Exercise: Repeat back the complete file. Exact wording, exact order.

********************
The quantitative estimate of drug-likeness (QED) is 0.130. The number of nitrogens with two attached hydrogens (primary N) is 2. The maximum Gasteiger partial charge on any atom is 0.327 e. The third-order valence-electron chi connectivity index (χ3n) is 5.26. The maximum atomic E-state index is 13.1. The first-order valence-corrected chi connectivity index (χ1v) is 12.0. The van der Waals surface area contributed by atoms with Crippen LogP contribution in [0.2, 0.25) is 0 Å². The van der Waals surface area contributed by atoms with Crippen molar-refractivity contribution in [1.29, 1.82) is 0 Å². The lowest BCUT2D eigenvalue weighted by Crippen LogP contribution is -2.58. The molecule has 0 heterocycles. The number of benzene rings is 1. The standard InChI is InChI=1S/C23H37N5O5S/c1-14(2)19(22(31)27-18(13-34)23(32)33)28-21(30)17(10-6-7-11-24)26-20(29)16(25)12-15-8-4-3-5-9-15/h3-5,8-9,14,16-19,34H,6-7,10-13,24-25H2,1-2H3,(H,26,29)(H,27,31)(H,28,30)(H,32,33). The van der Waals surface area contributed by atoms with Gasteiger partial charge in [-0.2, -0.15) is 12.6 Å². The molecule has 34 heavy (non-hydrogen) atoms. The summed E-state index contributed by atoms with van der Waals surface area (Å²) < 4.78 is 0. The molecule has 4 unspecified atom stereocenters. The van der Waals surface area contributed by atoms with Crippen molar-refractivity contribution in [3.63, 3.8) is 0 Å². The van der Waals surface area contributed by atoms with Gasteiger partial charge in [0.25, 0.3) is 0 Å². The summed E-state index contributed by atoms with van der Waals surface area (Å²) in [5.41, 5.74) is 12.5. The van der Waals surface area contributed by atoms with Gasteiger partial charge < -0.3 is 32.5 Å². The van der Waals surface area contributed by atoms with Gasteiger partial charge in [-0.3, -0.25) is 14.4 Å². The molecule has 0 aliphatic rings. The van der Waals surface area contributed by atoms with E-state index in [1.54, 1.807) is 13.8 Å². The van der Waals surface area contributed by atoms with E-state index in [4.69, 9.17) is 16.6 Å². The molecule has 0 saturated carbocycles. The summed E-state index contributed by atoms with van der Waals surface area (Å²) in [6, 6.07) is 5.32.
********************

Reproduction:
The quantitative estimate of drug-likeness (QED) is 0.130. The number of nitrogens with two attached hydrogens (primary N) is 2. The maximum Gasteiger partial charge on any atom is 0.327 e. The third-order valence-electron chi connectivity index (χ3n) is 5.26. The maximum atomic E-state index is 13.1. The first-order valence-corrected chi connectivity index (χ1v) is 12.0. The van der Waals surface area contributed by atoms with Crippen LogP contribution in [0.2, 0.25) is 0 Å². The van der Waals surface area contributed by atoms with Crippen molar-refractivity contribution in [1.29, 1.82) is 0 Å². The lowest BCUT2D eigenvalue weighted by Crippen LogP contribution is -2.58. The molecule has 0 heterocycles. The number of benzene rings is 1. The standard InChI is InChI=1S/C23H37N5O5S/c1-14(2)19(22(31)27-18(13-34)23(32)33)28-21(30)17(10-6-7-11-24)26-20(29)16(25)12-15-8-4-3-5-9-15/h3-5,8-9,14,16-19,34H,6-7,10-13,24-25H2,1-2H3,(H,26,29)(H,27,31)(H,28,30)(H,32,33). The van der Waals surface area contributed by atoms with Gasteiger partial charge in [-0.2, -0.15) is 12.6 Å². The molecule has 34 heavy (non-hydrogen) atoms. The summed E-state index contributed by atoms with van der Waals surface area (Å²) < 4.78 is 0. The molecule has 4 unspecified atom stereocenters. The van der Waals surface area contributed by atoms with Crippen molar-refractivity contribution in [3.63, 3.8) is 0 Å². The van der Waals surface area contributed by atoms with Gasteiger partial charge in [0.25, 0.3) is 0 Å². The summed E-state index contributed by atoms with van der Waals surface area (Å²) in [5.41, 5.74) is 12.5. The van der Waals surface area contributed by atoms with Gasteiger partial charge < -0.3 is 32.5 Å². The van der Waals surface area contributed by atoms with Gasteiger partial charge in [-0.3, -0.25) is 14.4 Å². The molecule has 0 aliphatic rings. The van der Waals surface area contributed by atoms with E-state index in [1.54, 1.807) is 13.8 Å². The van der Waals surface area contributed by atoms with E-state index in [4.69, 9.17) is 16.6 Å². The molecule has 0 saturated carbocycles. The summed E-state index contributed by atoms with van der Waals surface area (Å²) in [6, 6.07) is 5.32.